Mikhail Chekhov – Founder of the Star Factory
Mikhail Aleksandrovich Chekhov was born in Saint-Petersburg, then Russian Empire, to the family of Alexander Chekhov, the brother to the famed playwright Anton Chekhov, and Natalia Golden. Family traditions (his father was a moderately successful writer) influenced Michael and his decision to become an actor.
In 1907 he enrolled into the Suvorinsky Theater in Saint Petersburg, where he studied under two talented directors, Boris Glagolin and Vladimir Sladkopevtsev. In 1912 he was noticed by Stanislavski and invited to join the Moscow Arts Theater (MAT, Russian: МХАТ). Later he would become the head of MAT's First Studio.
There he studied Stanislavski's new acting methods and their limitations; at one time, when experimenting with so called emotional memory techniques, he suffered a serious nervous breakdown.
It was soon after his joining MAT that he met and soon married Olga, who would give him a son during their short-lived marriage (from 1914 to 1917). Soon after the divorce, Chekhov married Ksenya Ziller, who would stay with him until his very death many years later...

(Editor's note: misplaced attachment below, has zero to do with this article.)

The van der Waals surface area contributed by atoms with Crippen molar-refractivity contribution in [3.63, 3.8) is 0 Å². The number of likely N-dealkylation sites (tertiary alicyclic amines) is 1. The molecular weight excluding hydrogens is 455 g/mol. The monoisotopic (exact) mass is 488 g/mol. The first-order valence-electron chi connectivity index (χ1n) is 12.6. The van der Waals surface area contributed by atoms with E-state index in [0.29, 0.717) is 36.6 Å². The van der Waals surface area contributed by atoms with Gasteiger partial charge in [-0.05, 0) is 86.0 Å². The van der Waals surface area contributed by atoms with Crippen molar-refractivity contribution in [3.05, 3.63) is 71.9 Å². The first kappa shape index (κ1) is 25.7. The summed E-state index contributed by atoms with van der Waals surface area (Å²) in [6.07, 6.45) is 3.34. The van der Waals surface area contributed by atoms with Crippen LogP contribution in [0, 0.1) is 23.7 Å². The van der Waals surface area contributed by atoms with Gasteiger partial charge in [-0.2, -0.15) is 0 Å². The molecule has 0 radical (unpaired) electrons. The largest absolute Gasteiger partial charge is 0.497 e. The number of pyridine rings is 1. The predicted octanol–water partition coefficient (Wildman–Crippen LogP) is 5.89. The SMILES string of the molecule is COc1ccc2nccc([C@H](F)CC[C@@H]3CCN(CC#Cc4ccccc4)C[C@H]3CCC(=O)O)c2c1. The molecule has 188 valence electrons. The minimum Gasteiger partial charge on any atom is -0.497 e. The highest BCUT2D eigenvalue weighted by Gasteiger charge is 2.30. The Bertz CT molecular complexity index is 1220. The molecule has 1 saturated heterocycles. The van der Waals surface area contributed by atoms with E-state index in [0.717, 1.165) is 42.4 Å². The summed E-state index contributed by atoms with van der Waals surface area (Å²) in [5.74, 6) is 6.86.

Soon after the October revolution in Russia, Chekhov had a split with Stanislavski – he considered his teacher's methods "too naturalistic" - and toured the country with his own troupe. In the late 20s, disillusioned by the Bolshevik regime, he emigrated to Germany, where he set up his own studio to develop and teach so called "Psychological Gesture," a concept derived from the Symbolist theories of Bely.
Much later, in 1942, he would publish his book On the Technique of Acting. The book is used as an acting guide even now. Such established Hollywood actors as Johnny Depp and Anthony Hopkins credit the work with their acting successes!
In 1938, with the war looming close, Chekhov moved to Connecticut, USA, where he immediately started an acting school. The school was a resounding success: many a Hollywood star went through the course, including Marilyn Monroe, Anthony Quinn, Clint Eastwood, Mala Powers, Yul Brynner, Patricia Neal, Sterling Hayden, Jack Palance, Elia Kazan, Paula Strasberg and Lloyd Bridges.
In addition to teaching, Chekhov still performed on the theater stage, sometimes foraying into the world of cinema. One of such forays, Alfred Hitchcock's Spellbound, brought him an Oscar Nomination for Best supporting actor!
He continued working until the very end of his life; Michael died September 30, 1955, in his Beverly Hills house.
Farber, Vreneli, Stanislavsky in Practice: Actor Training in Post-Soviet Russia (Artists & Issues in the Theatre, Vol. 16) New York: Peter Lang, 2008.
Чехов М. А. Путь актёра: Жизнь и встречи / Михаил Чехов. – М.: АСТ; АСТ МОСКВА: ХРАНИТЕЛЬ, 2007.